With results and recommendations in hand before the ground freezes, growers can use the winter months to plan their fertilizer programs for next year, to order fertilizer and to take advantage of reduced pricing opportunities that may occur.
For results as close as possible to the situation next spring, the ideal time to take fall samples is when soil temperatures drop below 10°C and as close to freeze-up as possible. Microbial processes in the soil slow down as temperatures cool, so mineralization should be minimal below that temperature threshold.
Snow in October is not usually a major problem for fall soil tests. Temperatures often improve before winter sets in for good, so sampling opportunities usually present themselves.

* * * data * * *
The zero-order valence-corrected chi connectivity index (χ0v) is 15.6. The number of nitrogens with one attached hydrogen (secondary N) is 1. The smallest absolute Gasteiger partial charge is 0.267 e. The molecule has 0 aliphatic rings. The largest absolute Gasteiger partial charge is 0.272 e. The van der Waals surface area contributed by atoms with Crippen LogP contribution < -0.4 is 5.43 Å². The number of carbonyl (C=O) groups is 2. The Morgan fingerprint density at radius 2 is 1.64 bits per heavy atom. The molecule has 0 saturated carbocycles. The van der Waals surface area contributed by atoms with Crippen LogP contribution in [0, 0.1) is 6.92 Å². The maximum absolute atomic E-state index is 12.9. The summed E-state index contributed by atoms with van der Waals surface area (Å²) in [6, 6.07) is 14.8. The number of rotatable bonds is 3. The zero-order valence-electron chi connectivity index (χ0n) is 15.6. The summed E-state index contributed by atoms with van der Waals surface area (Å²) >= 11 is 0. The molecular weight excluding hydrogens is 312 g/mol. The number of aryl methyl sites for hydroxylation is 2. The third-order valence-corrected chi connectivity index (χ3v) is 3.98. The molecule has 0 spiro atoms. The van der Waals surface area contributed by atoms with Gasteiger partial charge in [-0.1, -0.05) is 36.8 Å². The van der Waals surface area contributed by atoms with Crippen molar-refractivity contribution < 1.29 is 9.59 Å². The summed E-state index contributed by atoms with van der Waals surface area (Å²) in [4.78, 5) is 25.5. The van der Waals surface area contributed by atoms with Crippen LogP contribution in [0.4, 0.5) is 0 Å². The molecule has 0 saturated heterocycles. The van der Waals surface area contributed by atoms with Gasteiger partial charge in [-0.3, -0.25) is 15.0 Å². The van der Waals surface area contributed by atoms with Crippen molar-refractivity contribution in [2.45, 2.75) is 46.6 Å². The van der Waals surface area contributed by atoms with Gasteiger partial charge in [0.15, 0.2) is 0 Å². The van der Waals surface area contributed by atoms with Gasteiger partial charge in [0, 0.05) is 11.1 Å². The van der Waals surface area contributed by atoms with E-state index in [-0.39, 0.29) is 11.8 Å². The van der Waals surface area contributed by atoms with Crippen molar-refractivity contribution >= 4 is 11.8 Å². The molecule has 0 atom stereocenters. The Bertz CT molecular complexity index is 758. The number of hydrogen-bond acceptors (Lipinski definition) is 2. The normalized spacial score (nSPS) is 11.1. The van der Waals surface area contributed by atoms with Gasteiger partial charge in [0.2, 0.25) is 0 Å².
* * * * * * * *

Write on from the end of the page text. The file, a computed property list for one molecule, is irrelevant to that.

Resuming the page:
The key with soil tests is to be consistent. If growers usually test in the fall, continue testing in the fall, and sample in similar locations in the field. With GPS-marked coordinates, growers can sample the same general location each time, but it probably shouldn’t always be the same square foot of ground. Otherwise taking a bunch of cores each time will start to degrade that small area so it no longer represents the field.
Part of being consistent is to stick with the same lab. Labs often have their own methods that may produce slightly different results from the same samples, so switching labs may make it difficult to identify long term trends in the data. A list of labs.
Trends that show nutrient reserves going up or down over time are a valuable part of soil testing. Use trend lines, and not just the lab’s recommendations, to adjust fertilizer rates as needed.